J. Cole

Art by Angela Hines

Somewhat lost in all the jokes about J. Cole going “double-Platinum with no features” is how impressive a feat this actually is. Despite no longer making music tailored for mainstream airwaves, Cole continues to find commercial success as a byproduct a loyal fan base who have gravitated to him for his confessional style, crafty lyrics, and approachable demeanor. Never shy to use his platform to try and affect positive change, Cole’s status as a community leader is on full display in the 2016 film J. Cole Forest Hills Drive Homecoming, and in songs like “Be Free,” inspired by the events which took place between 2014 and 2015 in Ferguson, Missouri.

Maya Angelou

Art by Angela Hines

When Maya Angelou first rose to prominence in the early 1960s, it is not an exaggeration to say that her mere existence was revolutionary. When she first published I Know Why the Caged Bird Sings in 1969, it wasn’t just a timeless memoir, but also a pioneering text that showed African-American women that it was a ble option for them to be the protagonists in their own stories. Almost four years after her unfortunate passing, her mastery the written word continues to resonate across generations, as does her work as a civil rights leader, historian, and cultural guardian. Attempting to neatly summarize her impact is a nearly impossible task, but it’s telling that many the people she mentored, like Oprah Winfrey, have gone on to become cultural juggernauts themselves.

Erykah Badu

Art by DéVonté Rhea

A foundational pioneer the neo-soul subgenre, Erykah Badu is known for pushing the needle forward with every release, allowing us to chart her evolution as an artist through her unorthodox grooves. With an incomparable singing voice that could make even the most traditional skeptics want to light incense, she has sustained a lasting career in a fickle industry despite never altering her perspective or compromising her artistry. In and itself, this unflinching spirit is a powerful example for young creatives who wish to follow in her mold, but she also supplements this leadership with charitable endeavors and community-driven activism.

Michael Jackson

Art by DéVonté Rhea

Michael Jackson’s is universally considered to be the greatest entertainer all-time. Prior to his tragic passing in 2009, he reinvented pop music numerous times throughout his career, seamlessly integrated uplifting messages hope and equality into his lyrics along the way. Little else needs to be said about why Thriller and Off the Wall are two the greatest albums all time, but a lesser-discussed part Jackson’s legacy is his prodigious philanthropy. Throughout his life, he donated approximately $500 million, earning him the Guinness world record for “Most Charities Supported By a Pop Star.”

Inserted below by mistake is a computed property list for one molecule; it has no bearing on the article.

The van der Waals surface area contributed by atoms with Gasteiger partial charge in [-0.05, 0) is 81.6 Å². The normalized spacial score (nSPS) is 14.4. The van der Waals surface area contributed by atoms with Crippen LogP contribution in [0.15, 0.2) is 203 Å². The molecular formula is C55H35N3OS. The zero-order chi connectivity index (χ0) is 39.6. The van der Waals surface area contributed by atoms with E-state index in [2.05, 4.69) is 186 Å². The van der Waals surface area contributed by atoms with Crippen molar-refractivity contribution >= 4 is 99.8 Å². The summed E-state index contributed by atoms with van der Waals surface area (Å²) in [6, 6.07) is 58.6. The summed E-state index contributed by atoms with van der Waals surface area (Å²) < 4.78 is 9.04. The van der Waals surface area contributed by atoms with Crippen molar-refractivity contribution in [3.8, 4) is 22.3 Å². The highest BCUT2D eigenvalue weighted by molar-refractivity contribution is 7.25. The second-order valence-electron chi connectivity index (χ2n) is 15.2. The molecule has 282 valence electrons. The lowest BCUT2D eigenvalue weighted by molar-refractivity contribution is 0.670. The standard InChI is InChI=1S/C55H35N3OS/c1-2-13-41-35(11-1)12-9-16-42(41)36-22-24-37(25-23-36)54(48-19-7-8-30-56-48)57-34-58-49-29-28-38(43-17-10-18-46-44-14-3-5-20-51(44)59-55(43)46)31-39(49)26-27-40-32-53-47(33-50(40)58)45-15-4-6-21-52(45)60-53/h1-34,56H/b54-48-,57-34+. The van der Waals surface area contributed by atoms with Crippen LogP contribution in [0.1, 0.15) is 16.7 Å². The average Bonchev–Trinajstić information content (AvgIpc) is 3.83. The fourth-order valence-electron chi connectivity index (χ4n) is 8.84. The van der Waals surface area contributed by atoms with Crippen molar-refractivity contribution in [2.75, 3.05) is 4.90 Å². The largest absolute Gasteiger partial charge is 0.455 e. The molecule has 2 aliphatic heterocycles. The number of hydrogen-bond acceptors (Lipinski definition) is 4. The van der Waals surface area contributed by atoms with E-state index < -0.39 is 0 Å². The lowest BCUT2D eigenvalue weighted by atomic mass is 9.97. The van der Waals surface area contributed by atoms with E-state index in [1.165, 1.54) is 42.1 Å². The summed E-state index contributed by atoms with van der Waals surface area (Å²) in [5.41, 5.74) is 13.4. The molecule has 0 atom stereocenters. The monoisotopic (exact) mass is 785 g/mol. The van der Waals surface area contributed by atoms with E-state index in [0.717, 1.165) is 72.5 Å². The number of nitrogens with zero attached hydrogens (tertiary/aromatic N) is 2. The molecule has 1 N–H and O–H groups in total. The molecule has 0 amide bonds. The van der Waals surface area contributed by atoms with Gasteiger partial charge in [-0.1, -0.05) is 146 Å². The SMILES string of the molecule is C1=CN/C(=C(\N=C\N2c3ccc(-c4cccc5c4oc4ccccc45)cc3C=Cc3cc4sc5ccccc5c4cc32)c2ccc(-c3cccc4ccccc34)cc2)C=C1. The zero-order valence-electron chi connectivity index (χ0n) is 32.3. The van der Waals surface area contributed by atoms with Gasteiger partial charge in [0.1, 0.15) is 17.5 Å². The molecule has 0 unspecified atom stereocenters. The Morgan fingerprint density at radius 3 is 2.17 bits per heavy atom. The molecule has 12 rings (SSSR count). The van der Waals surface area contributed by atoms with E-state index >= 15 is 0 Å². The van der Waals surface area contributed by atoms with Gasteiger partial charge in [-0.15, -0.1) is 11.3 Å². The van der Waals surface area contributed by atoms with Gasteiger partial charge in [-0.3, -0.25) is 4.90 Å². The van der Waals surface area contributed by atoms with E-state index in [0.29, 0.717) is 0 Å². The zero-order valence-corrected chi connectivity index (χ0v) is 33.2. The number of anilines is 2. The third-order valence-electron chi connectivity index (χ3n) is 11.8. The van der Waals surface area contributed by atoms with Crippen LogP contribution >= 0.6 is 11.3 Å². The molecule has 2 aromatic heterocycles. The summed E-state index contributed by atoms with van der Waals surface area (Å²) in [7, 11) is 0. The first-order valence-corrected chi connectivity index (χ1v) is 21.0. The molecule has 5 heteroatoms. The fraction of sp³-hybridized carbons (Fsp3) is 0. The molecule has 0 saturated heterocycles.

Martin Lawrence

Art by DéVonté Rhea

Recognized more for his film and television achievements now then he is for his work as a standup, it’s easy to forget that Martin Lawrence once possessed such an immense talent that Chris Rock himself has shared stories about being unable to follow him on stage. Lawrence’s triumphs in this arena led to the opportunity to create the endlessly referenced television series Martin, and to star in blockbuster films like the Bad Boys franchise. The most enduring part his legacy, however, is his turn as the host Def Comedy Jam, a seminal program that singlehandedly acted as the launchpad for virtually every prominent Black comedian who achieved success in the ‘90s.

Roy Ayers

Art by Jerome T. White

With a discography spanning over four decades, it would seem fairly reasonable to suggest that Roy Ayers has dedicated his life to his craft. His compositions stand the test time, both on their own merits and as the soundbeds many the classic hip-hop songs we know and love. His records have been sampled by Jill Scott, Nas, Talib Kweli, Mary J. Blige, and countless other musicians. As a remarkable multi-instrumentalist, pioneer the jazz-funk genre, and activist, Ayers’ impact on the musical landscape will continue to be felt for many decades to come.

Muhammad Ali

Art by Jerome T. White

As a three-time world heavyweight champion, Olympic gold medalist, and athletic unicorn, Ali’s status as one the best boxers to ever step foot in a ring is unimpeachable. A leading figure in the civil rights movement, a conscientious objector to the Vietnam War, and someone who spoke unapologetically about his beliefs, Ali was a shining example an athlete who used his platform to affect meaningful change, in spite the many well-documented consequences he faced for doing so. Even after being diagnosed with Parkinson’s syndrome in 1984, he never slowed down his efforts to make a difference, working to fund research for this debilitating condition, and publicly expressing support for the Black Lives Matter movement in 2014.

Spike Lee

Art by Kevin Gentry